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  29. 29. MONITORING THE WATERSHED The following parameters have been considered for monitoring and evaluation purpose which could be derived from satellite data: Cropped Area Changes in areal extent of agricultural crops Plantations Increase in horticultural and forest plantations Wastelands Change in areal extent Alternate Use Switch over of agricultural land Waterbody Change in number and areal extent Biomass Overall changes in biomass/ canopy cover/ productivity 4/24/2014
  30. 30. POINTS TO BE CONSIDERED BEFORE TAKING UP IMPACT STUDIES 1. SATELLITE IMAGES SHOULD BE OBTAINED ONLY AFTER CONSIDERABLE TIME AFTER IMPLEMENTATION( 6-10 YEARS) 2. CONDITIONS SHOULD BE SIMILAR FOR PRE AND POST TREATMENT RAINFALL- QUANTUM,DISTRIBUTION, ETC SOWING SEASON- EARLY/DELAY 3. AVAILABILTY OF SATELLITE DATA FOR REQUIRED DATES 4. RESOLUTION OF SATELLITE DATA- SHOULD BE SAME FOR PRE AND POST 4/24/2014
  31. 31. Address the overall impact on Natural Resources & Socio -Economic aspects APPROACH With & Without • Before (Baseline) • During (Midterm) • End of the Project • Post Project Household level Short term Impact Community / Village Long term Micro / Sub Watershed Before & After 4/24/2014
  32. 32. Indicators for Impact Assessment Natural Resources  Surface Runoff  Water Resource Development  Ground Water level/Yield  Change in Irrigated Area  Crop Diversity  Crop Yield  Crop intensity  Fodder Availability  Afforestation  Climate Change & Biodiversity  Land Use Change Socio Economic  Sustainability of Structures /CBOs/IGA  Micro Enterprises  Employment Opportunity  Migration Status  Economic potential of Household Income  BPL Family  Animal Husbandry  Impact on Milk yield 4/24/2014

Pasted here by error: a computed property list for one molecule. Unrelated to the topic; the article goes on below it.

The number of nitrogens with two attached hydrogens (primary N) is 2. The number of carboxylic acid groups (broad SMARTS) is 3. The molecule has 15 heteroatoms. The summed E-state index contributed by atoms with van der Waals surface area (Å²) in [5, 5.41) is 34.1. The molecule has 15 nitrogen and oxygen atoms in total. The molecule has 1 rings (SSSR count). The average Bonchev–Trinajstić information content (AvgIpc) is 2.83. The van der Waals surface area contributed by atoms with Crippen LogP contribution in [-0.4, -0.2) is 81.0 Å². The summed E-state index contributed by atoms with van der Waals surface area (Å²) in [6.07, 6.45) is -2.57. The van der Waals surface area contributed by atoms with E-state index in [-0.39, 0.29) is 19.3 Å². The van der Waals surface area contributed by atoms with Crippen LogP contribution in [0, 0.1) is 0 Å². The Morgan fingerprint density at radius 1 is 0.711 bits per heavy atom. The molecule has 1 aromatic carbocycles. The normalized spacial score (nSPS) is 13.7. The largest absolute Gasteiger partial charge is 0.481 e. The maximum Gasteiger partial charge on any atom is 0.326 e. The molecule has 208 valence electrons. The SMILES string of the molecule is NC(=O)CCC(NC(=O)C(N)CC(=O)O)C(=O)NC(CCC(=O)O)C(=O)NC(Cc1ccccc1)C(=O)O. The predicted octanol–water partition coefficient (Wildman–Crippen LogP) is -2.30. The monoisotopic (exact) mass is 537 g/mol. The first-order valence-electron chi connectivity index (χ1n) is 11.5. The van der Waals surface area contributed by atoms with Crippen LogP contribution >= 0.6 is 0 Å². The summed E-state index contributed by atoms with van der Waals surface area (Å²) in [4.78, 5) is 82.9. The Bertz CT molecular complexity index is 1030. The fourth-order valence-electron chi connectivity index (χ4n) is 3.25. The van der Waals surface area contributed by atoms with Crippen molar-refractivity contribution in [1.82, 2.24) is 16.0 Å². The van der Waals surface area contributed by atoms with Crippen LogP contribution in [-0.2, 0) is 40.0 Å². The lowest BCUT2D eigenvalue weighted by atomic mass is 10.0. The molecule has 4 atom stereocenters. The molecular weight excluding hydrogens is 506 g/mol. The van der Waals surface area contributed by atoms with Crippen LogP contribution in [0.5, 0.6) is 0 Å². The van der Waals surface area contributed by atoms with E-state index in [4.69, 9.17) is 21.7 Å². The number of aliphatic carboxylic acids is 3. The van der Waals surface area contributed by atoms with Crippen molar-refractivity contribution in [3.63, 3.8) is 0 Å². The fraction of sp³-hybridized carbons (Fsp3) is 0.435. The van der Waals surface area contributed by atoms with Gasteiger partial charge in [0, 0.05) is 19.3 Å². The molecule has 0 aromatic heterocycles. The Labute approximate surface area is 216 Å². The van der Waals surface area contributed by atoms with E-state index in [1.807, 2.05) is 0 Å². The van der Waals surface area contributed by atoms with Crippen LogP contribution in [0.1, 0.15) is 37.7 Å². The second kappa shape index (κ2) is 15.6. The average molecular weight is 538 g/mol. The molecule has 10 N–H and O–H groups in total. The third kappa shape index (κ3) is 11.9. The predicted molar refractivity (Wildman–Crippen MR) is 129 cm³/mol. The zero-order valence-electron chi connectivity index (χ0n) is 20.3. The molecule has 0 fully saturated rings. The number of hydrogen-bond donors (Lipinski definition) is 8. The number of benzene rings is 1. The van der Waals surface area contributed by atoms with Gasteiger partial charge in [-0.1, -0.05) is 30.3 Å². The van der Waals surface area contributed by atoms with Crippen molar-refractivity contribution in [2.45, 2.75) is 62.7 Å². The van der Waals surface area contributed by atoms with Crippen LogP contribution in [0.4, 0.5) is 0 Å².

33. 33. Pre Treatment (1997) Image Post Treatment (2004)Image Comparison of Satellite Images for Koralhalli Halla Sub watershed 4/24/2014
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  36. 36. •The interrelated nature of land and water resources calls for a holistic approach towards watershed management. •Because of the ability to obtain synoptic view and repetitive coverage, remote sensing lends itself as a powerful input media. •Unbiased reproduction of the natural features in the form of photograph /imagery and thereby economising the multi disciplinary approach for planning of natural resources in a watershed for integrated development. •Technologies like GIS lend a helping hand in organisation of these huge databases in a structured format. •GIS integrate multi-thematic information ,analyse the information in an objective manner. •GIS help arrive at timely and appropriate decisions related to resource management. CONCLUSION 4/24/2014
  37. 37. •KARNATAKA WATERSHED DEVELOPMENT BOARD •FUNDAMENTALS OF REMOTE SENSING:GEORGE JOSEPH • CENTRAL WATERSHED DEVELOPMENT BOARD •ALL INDIA SOIL AND LAND USE SURVEY •KSRSAC REFERENCES 4/24/2014
  38. 38. Thanks 4/24/2014